The epicanthal fold, an extra skin fold that covers the inner corner of the eye, can be a normal trait in infants of East Asian or Native American descent. They inherit the fold, which gives the eye an almond-shaped appearance, from their parents. However, in some cases, an epicanthal fold can be a sign of a genetic abnormality, most commonly Down Syndrome.
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Do These Extra Skin Folds Cause Eye Problems?
Epicanthal folds, unless associated with a genetic condition, do not by themselves lead to any problems with vision. They do not obscure an infant’s sight. However, it might give the appearance that the baby’s eyes are not completely aligned with one another. The medical term for this condition is strabismus. However, children with epicanthal folds do not actually have crossed eyes. They instead have a condition called pseudostrabismus, which is the appearance of crossed eyes.
What is Pseudostrabismus?
Pseudostrabismus is the false appearance of eyes that do not look straight ahead. The epicanthal fold makes it seem like the eyes might be going in slightly different directions, when in fact, they are aligned.
According to the website for the American Association for Pediatric Ophthalmology and Strabismus, pseudostrabismus gives children a false appearance of the eye turning inward because “the skin fold at the inner corner of the eyelids can be broad... [and can] contribute to a cross-eye appearance since there is less space (white area) between the iris and the inner corner of the eyelid. This is especially noticeable in pictures.”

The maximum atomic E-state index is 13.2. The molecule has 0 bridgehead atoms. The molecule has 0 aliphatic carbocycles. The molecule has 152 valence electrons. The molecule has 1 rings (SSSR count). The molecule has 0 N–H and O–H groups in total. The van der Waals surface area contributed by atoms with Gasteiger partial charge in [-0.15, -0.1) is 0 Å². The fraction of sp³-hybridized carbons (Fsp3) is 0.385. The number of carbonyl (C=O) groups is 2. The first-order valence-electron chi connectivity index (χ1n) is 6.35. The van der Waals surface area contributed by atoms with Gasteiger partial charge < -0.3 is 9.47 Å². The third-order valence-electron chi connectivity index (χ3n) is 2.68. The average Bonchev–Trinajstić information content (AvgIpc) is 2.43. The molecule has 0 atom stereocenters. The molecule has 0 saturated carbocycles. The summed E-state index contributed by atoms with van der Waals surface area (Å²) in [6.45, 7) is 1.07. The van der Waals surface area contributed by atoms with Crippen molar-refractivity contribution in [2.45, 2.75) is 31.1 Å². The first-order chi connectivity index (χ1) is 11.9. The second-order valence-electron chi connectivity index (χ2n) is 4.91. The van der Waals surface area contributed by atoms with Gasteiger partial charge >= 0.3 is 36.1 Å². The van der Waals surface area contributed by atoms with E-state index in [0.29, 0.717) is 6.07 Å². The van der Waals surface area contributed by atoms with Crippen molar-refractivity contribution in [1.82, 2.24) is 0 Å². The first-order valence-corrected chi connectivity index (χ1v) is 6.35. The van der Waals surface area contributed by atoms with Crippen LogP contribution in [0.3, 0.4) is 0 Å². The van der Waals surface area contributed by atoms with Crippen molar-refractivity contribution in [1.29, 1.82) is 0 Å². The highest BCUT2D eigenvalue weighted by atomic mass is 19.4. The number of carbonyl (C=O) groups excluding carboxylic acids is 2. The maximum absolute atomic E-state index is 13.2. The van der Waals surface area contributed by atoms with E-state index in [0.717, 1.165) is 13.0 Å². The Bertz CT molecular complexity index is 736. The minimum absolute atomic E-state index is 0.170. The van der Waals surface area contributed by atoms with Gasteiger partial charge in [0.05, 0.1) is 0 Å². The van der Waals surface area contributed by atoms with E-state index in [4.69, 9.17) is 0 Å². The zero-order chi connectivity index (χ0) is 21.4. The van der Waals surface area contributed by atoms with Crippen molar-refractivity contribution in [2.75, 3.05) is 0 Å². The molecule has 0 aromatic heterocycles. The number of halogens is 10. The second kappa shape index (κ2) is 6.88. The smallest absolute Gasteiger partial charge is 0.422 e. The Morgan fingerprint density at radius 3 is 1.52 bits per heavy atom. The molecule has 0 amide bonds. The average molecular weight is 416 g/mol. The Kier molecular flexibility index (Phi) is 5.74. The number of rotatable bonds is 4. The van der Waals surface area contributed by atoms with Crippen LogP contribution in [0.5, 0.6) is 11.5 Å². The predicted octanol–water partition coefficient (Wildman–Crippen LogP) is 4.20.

How Can We Differentiate Pseudostrabismus from Strabismus?
A doctor should be able to notice the difference between pseudostrabismus and strabismus by shining a flashlight into the child’s eyes. When the child looks at the light, the doctor will see two small reflections on the surface of the pupil. If the eyes are aligned, or both looking in the same direction, the light will be reflected from the same spot of each eye.
What is the Treatment for Pseudostrabismus?
Making the correct diagnosis, or telling the difference between strabismus and pseudostrabismus, is essential, because pseudostrabismus does not require any treatment. As the child gets older, his or her face will mature and the false appearance of the eyes turning inward will gradually improve.
When Should I See a Doctor?
As with other medical concerns, parents should seek advice from a doctor if they have any uncertainties or doubts, because a proper and timely diagnosis can be essential to getting appropriate and early treatment. Parents should see a doctor if they think the eyes are misaligned, if they are concerned about the epicanthal folds, or notice any other issues in their child’s development.